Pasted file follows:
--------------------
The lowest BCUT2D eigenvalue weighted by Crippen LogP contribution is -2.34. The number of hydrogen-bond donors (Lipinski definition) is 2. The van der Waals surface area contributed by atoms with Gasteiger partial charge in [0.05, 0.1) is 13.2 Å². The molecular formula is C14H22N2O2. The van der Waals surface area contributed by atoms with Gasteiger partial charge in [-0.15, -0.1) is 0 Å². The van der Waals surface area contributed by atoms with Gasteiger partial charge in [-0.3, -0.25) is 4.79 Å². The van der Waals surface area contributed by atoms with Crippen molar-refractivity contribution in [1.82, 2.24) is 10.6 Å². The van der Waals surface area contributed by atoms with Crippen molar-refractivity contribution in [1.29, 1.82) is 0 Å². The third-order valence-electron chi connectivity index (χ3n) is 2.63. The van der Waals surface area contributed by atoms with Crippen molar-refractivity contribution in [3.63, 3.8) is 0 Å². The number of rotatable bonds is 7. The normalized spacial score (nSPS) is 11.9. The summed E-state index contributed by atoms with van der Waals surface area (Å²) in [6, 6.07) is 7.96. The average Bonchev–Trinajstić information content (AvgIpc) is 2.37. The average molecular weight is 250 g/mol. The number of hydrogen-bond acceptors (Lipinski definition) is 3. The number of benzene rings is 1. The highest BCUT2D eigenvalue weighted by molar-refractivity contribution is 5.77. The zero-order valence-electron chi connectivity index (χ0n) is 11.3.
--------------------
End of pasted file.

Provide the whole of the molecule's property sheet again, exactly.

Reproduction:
The lowest BCUT2D eigenvalue weighted by Crippen LogP contribution is -2.34. The number of hydrogen-bond donors (Lipinski definition) is 2. The van der Waals surface area contributed by atoms with Gasteiger partial charge in [0.05, 0.1) is 13.2 Å². The molecular formula is C14H22N2O2. The van der Waals surface area contributed by atoms with Gasteiger partial charge in [-0.15, -0.1) is 0 Å². The van der Waals surface area contributed by atoms with Gasteiger partial charge in [-0.3, -0.25) is 4.79 Å². The van der Waals surface area contributed by atoms with Crippen molar-refractivity contribution in [1.82, 2.24) is 10.6 Å². The van der Waals surface area contributed by atoms with Crippen molar-refractivity contribution in [1.29, 1.82) is 0 Å². The third-order valence-electron chi connectivity index (χ3n) is 2.63. The van der Waals surface area contributed by atoms with Crippen molar-refractivity contribution in [3.63, 3.8) is 0 Å². The number of rotatable bonds is 7. The normalized spacial score (nSPS) is 11.9. The summed E-state index contributed by atoms with van der Waals surface area (Å²) in [6, 6.07) is 7.96. The average Bonchev–Trinajstić information content (AvgIpc) is 2.37. The average molecular weight is 250 g/mol. The number of hydrogen-bond acceptors (Lipinski definition) is 3. The number of benzene rings is 1. The highest BCUT2D eigenvalue weighted by molar-refractivity contribution is 5.77. The zero-order valence-electron chi connectivity index (χ0n) is 11.3.